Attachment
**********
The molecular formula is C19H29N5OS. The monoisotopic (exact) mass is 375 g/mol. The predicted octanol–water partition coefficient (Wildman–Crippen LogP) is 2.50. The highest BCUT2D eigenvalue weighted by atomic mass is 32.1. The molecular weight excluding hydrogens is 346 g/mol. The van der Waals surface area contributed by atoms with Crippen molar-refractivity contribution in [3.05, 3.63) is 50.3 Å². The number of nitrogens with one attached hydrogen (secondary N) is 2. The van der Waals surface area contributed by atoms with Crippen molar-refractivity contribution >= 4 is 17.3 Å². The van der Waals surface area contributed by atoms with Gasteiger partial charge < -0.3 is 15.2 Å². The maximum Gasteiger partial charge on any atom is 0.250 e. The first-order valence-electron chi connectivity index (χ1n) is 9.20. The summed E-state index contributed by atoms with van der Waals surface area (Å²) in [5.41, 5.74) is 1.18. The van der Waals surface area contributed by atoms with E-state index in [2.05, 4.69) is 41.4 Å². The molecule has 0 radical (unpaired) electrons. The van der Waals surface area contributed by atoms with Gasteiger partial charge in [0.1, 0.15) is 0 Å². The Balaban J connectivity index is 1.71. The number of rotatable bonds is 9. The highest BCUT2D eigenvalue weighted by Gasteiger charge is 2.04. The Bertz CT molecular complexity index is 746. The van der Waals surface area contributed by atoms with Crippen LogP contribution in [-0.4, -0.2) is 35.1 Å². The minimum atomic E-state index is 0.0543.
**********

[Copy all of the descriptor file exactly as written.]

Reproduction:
The molecular formula is C19H29N5OS. The monoisotopic (exact) mass is 375 g/mol. The predicted octanol–water partition coefficient (Wildman–Crippen LogP) is 2.50. The highest BCUT2D eigenvalue weighted by atomic mass is 32.1. The molecular weight excluding hydrogens is 346 g/mol. The van der Waals surface area contributed by atoms with Crippen molar-refractivity contribution in [3.05, 3.63) is 50.3 Å². The number of nitrogens with one attached hydrogen (secondary N) is 2. The van der Waals surface area contributed by atoms with Crippen molar-refractivity contribution >= 4 is 17.3 Å². The van der Waals surface area contributed by atoms with Gasteiger partial charge < -0.3 is 15.2 Å². The maximum Gasteiger partial charge on any atom is 0.250 e. The first-order valence-electron chi connectivity index (χ1n) is 9.20. The summed E-state index contributed by atoms with van der Waals surface area (Å²) in [5.41, 5.74) is 1.18. The van der Waals surface area contributed by atoms with E-state index in [2.05, 4.69) is 41.4 Å². The molecule has 0 radical (unpaired) electrons. The van der Waals surface area contributed by atoms with Gasteiger partial charge in [0.1, 0.15) is 0 Å². The Balaban J connectivity index is 1.71. The number of rotatable bonds is 9. The highest BCUT2D eigenvalue weighted by Gasteiger charge is 2.04. The Bertz CT molecular complexity index is 746. The van der Waals surface area contributed by atoms with Crippen LogP contribution in [-0.4, -0.2) is 35.1 Å². The minimum atomic E-state index is 0.0543.